I pressed play on my movie, turned the volume all the way up, and tried to block out the incessant sound of the food swirling together next to me. It didn’t work, though, the acoustics of his chewing sounded as if they were coming out of a loud-speaker. “Smack. Smack. Smack,” his chomping went on. I racked my brain trying to come up with a way to politely tell him to eat quieter, but how do you tell a grown man that? Well, you don’t, because if he hasn’t already learned that its impolite to eat this way at forty something years old, than I doubt he is going to listen to me. He probably wouldn’t even know what I was talking about anyway. It was obvious that no one had ever drawn it to his attention before, or maybe that had, but he just didn’t care. He had to have noticed the multiple people around him giving him dirty looks, but it didn’t matter, because he was going to swish the food in his mouth like a whirlpool whether it bothered everyone else around him or not. Sitting next to this guy was like sitting next to a two-year old at the kid table.
When he finally finished the last bite of his bagel, I breathed a sigh of relief. I began to watch my movie again, but just as I started to get into it again, there was the smacking again. However, this time he was chewing gum. I saw him put piece after piece of gum in his mouth, and to be honest, I’m not even sure how he managed to fit nearly an entire pack of gum in there, but he did. There he sat, snapping away at his gum. Luckily, the train ride was nearly over at that point, and I resolved to shutting my Kindle and giving up on the movie. When we got to Penn station, I got off the train, and figured (and hoped) I’d never see this guy again.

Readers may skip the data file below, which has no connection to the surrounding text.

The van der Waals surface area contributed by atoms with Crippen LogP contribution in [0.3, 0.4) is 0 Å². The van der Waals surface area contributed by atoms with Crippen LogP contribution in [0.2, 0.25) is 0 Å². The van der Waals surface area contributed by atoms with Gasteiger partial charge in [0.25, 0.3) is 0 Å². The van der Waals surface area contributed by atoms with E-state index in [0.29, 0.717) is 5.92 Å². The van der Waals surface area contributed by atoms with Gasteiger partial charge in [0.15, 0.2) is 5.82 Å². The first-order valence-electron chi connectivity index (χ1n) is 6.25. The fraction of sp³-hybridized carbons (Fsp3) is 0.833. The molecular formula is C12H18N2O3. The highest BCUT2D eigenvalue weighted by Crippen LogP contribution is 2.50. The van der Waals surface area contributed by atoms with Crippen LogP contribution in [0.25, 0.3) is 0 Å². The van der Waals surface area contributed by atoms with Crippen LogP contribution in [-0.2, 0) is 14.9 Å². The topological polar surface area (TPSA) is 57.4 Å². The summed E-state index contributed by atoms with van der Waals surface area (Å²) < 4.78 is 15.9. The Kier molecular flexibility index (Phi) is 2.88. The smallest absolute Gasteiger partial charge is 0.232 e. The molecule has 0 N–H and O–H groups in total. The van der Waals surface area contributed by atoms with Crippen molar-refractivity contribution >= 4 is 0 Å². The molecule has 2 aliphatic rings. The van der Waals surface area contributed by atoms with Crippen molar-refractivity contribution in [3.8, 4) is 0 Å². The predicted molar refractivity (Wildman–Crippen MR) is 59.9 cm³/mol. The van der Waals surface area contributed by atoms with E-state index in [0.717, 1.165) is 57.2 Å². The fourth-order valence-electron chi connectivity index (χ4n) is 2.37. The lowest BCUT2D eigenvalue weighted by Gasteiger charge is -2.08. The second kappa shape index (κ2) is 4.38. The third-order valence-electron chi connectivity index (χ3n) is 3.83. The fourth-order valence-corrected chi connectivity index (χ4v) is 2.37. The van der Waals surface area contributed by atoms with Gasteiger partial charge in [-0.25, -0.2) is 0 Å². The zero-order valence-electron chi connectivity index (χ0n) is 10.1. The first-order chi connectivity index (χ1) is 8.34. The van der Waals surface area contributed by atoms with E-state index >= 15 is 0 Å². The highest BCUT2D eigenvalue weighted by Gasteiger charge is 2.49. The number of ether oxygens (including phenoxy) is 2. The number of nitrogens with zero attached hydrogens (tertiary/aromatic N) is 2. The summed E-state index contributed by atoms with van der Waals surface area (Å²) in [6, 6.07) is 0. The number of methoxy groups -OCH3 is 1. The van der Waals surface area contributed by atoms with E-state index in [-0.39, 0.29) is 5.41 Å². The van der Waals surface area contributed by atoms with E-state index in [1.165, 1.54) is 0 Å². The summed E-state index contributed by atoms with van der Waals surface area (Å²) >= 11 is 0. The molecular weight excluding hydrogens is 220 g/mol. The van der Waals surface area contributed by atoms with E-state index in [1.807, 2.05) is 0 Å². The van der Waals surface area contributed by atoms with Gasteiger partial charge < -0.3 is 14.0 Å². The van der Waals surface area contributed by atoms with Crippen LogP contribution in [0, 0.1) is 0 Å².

But I did end up seeing him again. The next time I saw him, he was standing on the train platform, newspaper under one arm, and a white paper bag under the other. I watched as he stepped onto the packed train, making his way to an open seat. I heard him say, “Can I sit down here?” To an unsuspecting woman in her mid-thirties. A few people who seemed to be acquainted with his eating antics actually got up and moved as if they were migrating to the imaginary good habits section of the train.
I never saw the woman once the train ride was over, but I still see the man with bad manners every now and then. Each time I see him, a quote I once heard replays over and over in my head.
“Good manners sometimes means putting up with other people’s bad manners.”
And sometimes it’s just as simple as that.
Tell me, what are the bad manners that you can’t stand?
Photos by pinterest.